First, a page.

The lane reduction could produce a calming effect on 47th Street, officials said. Drivers seeking to turn onto side streets from 47th currently must stop in traffic. A median turn lane could potentially make traffic flow more smoothly and reduce the number of rear-end crashes and sideswipes that come when drivers try to avoid getting stuck behind a left-turning vehicle. Pedestrians also might cross more safely using the median lane, trustees said.

"You could kill two birds with one stone," said Trustee Paul Horvath. "You could get a safer roadway and a more efficient roadway."

But some fear that a lane reduction on 47th could send traffic elsewhere in the village.

"I have a concern about where the traffic is going to go," said Trustee Mark Kuchler. "If drivers are going to Ogden, I have concerns because of the schools (on that road)."

The KLOA report could give trustees information about the overall impact the change could make. No decisions will come until the Village Board can study the findings.

"I don't think that it's a foregone conclusion," Asperger said of the possibility of changing the number of lanes on 47th Street. "The feasibility report has not been released."

The village recently added a pedestrian crosswalk at 47th Street and 9th Avenue, but its success is a matter of debate. Gillingham and Village Manager Robert Pilipiszyn said that initial observations and e-mail responses show that the number of pedestrians using the crosswalk is low. New signs informing drivers that they must stop will be installed.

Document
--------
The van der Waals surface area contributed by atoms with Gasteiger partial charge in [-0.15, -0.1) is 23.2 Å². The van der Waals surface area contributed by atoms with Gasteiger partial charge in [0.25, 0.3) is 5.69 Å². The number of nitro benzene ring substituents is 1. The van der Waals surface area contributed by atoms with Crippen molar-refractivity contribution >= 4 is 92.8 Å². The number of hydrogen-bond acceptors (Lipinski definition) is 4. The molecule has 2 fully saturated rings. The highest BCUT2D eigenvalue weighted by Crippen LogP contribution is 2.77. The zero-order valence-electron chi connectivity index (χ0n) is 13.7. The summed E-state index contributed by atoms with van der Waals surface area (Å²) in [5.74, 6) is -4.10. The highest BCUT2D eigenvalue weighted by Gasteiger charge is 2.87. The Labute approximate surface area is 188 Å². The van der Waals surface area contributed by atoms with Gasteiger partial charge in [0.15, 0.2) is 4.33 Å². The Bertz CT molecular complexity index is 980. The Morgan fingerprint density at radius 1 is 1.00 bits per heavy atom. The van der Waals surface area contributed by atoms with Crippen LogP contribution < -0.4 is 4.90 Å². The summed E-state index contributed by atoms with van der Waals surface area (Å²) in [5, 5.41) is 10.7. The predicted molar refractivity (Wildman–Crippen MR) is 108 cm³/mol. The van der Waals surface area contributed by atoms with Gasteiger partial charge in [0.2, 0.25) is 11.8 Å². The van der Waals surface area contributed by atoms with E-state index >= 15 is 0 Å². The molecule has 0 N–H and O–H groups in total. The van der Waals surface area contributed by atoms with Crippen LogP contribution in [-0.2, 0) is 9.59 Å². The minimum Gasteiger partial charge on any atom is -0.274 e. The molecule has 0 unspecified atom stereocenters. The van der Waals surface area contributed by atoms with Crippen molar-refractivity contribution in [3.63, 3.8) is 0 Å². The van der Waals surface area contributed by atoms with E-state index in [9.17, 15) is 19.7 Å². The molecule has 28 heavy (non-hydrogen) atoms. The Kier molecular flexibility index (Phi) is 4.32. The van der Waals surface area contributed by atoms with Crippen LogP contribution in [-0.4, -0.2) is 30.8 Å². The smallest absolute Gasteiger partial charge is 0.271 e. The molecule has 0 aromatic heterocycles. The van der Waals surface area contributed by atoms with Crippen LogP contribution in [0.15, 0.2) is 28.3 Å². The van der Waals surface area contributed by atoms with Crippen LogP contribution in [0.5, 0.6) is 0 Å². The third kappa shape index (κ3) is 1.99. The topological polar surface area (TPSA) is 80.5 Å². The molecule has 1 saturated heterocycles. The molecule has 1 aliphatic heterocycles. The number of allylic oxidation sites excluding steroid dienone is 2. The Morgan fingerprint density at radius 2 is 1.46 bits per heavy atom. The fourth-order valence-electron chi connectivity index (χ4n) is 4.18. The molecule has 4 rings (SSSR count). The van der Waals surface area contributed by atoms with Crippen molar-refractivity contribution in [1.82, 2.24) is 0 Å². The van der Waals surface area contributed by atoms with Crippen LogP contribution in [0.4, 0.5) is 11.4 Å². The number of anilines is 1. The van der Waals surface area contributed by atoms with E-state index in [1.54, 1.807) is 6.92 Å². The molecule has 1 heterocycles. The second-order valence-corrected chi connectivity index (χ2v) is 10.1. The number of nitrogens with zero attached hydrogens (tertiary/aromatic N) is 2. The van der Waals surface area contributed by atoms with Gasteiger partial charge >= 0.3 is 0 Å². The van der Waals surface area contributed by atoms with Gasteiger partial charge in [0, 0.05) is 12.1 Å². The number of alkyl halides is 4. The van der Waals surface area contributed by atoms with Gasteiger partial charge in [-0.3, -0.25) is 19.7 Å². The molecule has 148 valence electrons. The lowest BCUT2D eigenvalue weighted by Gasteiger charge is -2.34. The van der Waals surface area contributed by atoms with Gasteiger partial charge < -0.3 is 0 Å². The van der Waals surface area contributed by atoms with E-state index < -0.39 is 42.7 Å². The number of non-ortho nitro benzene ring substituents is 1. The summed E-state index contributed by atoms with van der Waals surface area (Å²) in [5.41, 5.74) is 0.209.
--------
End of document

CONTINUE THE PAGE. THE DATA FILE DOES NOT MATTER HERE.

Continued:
Trustee Mark Langan said some neighbors have told him they are grateful for the crosswalk. Drivers seems to be more courteous during mid-day, he said, but disregard the crosswalk at other times.

Village officials had considered putting a similar crosswalk at 47th and Waiola, but that could be delayed while officials review the effectiveness of the 9th Avenue version.

"If pedestrians want it on Waiola, now is probably the time to speak up," Kuchler said.

Trustees also directed staff to begin investigation on whether they can reconfigure traffic on southbound LaGrange Road between Brewster and Ogden Avenue. Eliminating five parking spaces in that area could improve traffic flow, officials said.

Source: PioneerLocal -,la-grange-speed-091610-s1.article